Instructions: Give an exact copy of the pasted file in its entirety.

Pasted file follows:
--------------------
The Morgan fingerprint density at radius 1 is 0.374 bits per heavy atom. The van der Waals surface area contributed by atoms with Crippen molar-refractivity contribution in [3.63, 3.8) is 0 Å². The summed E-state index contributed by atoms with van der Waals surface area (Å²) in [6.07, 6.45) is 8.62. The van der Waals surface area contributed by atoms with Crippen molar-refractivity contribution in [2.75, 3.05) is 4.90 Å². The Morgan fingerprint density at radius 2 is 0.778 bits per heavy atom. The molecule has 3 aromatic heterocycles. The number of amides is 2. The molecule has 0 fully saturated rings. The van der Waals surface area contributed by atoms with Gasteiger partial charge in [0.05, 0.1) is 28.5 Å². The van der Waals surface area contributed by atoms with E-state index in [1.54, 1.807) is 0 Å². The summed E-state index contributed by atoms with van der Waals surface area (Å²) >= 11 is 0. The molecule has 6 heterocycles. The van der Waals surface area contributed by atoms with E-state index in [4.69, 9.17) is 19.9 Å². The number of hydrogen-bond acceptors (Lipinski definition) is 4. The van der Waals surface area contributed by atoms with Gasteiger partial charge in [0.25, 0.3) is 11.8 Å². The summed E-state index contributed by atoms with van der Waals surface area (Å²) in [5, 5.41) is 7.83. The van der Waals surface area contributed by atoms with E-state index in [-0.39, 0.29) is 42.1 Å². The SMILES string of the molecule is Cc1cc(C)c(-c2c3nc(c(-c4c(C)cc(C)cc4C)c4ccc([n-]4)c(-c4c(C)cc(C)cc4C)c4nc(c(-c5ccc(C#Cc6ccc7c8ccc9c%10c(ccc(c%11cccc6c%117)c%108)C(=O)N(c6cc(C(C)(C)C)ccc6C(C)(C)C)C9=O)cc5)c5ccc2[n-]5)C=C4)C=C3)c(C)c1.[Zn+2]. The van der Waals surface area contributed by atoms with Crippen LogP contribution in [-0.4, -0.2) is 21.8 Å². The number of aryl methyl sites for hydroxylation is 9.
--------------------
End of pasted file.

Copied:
The Morgan fingerprint density at radius 1 is 0.374 bits per heavy atom. The van der Waals surface area contributed by atoms with Crippen molar-refractivity contribution in [3.63, 3.8) is 0 Å². The summed E-state index contributed by atoms with van der Waals surface area (Å²) in [6.07, 6.45) is 8.62. The van der Waals surface area contributed by atoms with Crippen molar-refractivity contribution in [2.75, 3.05) is 4.90 Å². The Morgan fingerprint density at radius 2 is 0.778 bits per heavy atom. The molecule has 3 aromatic heterocycles. The number of amides is 2. The molecule has 0 fully saturated rings. The van der Waals surface area contributed by atoms with Gasteiger partial charge in [0.05, 0.1) is 28.5 Å². The van der Waals surface area contributed by atoms with E-state index in [1.54, 1.807) is 0 Å². The summed E-state index contributed by atoms with van der Waals surface area (Å²) >= 11 is 0. The molecule has 6 heterocycles. The van der Waals surface area contributed by atoms with E-state index in [4.69, 9.17) is 19.9 Å². The number of hydrogen-bond acceptors (Lipinski definition) is 4. The van der Waals surface area contributed by atoms with Gasteiger partial charge in [0.25, 0.3) is 11.8 Å². The summed E-state index contributed by atoms with van der Waals surface area (Å²) in [5, 5.41) is 7.83. The van der Waals surface area contributed by atoms with E-state index in [-0.39, 0.29) is 42.1 Å². The SMILES string of the molecule is Cc1cc(C)c(-c2c3nc(c(-c4c(C)cc(C)cc4C)c4ccc([n-]4)c(-c4c(C)cc(C)cc4C)c4nc(c(-c5ccc(C#Cc6ccc7c8ccc9c%10c(ccc(c%11cccc6c%117)c%108)C(=O)N(c6cc(C(C)(C)C)ccc6C(C)(C)C)C9=O)cc5)c5ccc2[n-]5)C=C4)C=C3)c(C)c1.[Zn+2]. The van der Waals surface area contributed by atoms with Crippen LogP contribution in [-0.4, -0.2) is 21.8 Å². The number of aryl methyl sites for hydroxylation is 9.